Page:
Just before the Zune was released earlier this month, the news came out that the Big Monopoly behind the player was paying a fee to Universal Music for each unit sold. And it seems that Universal wants to do a similar extortion deal with Apple for the iPod.
Somewhere in the mix, the CEO of Universal said that the company would share half the money collected with their artists.
However, an article at The Register explains why the musicians will probably not see dime one. It all has to do with how they are treated by the big media companies now.
Record companies pay royalties on record sales, and licensing. Generally the royalty for sales of records is 10 to 15 per cent of the retail price, but it can be higher for established stars. Traditionally, the split on licensing is 50-50. Licensing applies to transactions for the use of musical recordings that do not involve sales, such as the use of masters in television and movies.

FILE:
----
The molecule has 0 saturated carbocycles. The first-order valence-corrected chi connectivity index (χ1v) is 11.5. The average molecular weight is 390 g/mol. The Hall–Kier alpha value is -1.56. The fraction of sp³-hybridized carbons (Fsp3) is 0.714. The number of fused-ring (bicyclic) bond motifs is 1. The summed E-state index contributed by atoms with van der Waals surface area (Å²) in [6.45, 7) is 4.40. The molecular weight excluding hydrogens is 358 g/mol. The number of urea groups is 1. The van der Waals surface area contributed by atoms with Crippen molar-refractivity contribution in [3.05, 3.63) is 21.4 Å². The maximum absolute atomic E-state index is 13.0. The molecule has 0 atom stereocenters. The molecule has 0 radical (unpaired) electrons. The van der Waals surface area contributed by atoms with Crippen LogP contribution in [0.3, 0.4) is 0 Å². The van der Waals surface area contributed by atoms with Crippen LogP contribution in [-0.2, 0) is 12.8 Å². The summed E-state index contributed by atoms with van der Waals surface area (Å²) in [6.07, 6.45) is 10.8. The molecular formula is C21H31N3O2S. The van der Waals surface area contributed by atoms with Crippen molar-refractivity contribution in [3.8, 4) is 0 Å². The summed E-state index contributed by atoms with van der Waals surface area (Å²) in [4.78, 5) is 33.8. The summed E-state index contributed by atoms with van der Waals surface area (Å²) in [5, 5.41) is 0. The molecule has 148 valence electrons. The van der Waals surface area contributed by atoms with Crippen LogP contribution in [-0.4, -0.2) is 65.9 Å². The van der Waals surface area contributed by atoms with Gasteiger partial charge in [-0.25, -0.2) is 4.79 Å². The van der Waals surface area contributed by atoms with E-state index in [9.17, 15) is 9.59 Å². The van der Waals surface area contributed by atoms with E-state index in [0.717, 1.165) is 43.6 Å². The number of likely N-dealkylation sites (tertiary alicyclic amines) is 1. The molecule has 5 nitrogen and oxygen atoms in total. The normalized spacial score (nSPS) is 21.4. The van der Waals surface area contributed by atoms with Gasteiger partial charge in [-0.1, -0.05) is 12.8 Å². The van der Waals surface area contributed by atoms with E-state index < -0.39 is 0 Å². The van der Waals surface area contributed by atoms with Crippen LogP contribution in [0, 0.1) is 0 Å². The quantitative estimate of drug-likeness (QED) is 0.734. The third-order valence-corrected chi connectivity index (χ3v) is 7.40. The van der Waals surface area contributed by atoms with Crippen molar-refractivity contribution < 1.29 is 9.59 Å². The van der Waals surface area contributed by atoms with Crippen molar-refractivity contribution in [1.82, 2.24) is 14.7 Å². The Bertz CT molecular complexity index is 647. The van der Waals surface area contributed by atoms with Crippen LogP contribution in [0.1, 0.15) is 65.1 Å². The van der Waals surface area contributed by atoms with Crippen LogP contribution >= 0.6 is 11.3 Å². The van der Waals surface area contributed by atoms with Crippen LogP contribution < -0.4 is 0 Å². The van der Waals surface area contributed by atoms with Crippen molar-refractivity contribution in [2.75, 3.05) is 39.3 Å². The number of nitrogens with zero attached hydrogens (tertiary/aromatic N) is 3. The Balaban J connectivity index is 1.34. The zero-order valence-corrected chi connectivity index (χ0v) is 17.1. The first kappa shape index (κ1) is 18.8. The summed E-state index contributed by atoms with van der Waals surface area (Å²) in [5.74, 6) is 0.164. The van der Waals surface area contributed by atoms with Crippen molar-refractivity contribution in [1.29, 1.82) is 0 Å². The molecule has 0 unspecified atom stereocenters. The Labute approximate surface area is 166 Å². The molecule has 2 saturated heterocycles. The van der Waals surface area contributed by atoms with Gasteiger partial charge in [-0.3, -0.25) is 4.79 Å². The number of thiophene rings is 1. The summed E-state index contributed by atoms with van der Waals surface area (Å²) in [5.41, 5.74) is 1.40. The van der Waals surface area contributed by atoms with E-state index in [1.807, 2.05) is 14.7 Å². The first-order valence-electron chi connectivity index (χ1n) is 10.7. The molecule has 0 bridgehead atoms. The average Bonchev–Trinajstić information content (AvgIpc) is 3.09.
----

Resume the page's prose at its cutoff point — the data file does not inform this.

For digital music distribution, iTunes pays the labels approximately 70 cents.
Although you might think iTunes is a licensing-type deal – because unlike sales to traditional retailers such as Wal-Mart, the labels do not sell individual units to iTunes – they license the catalog. Yet the labels treat income from iTunes as sales. The significance of this is that instead of a fifty per cent spilt, they only pay artists the 10 to 15 per cent royalty. Plus they take standard deductions from this amount including packaging deductions of up to 35 per cent, even though iTunes does not sell packaging with downloads.
Keep all this in mind when big media executives whine about how bad their lot in life is.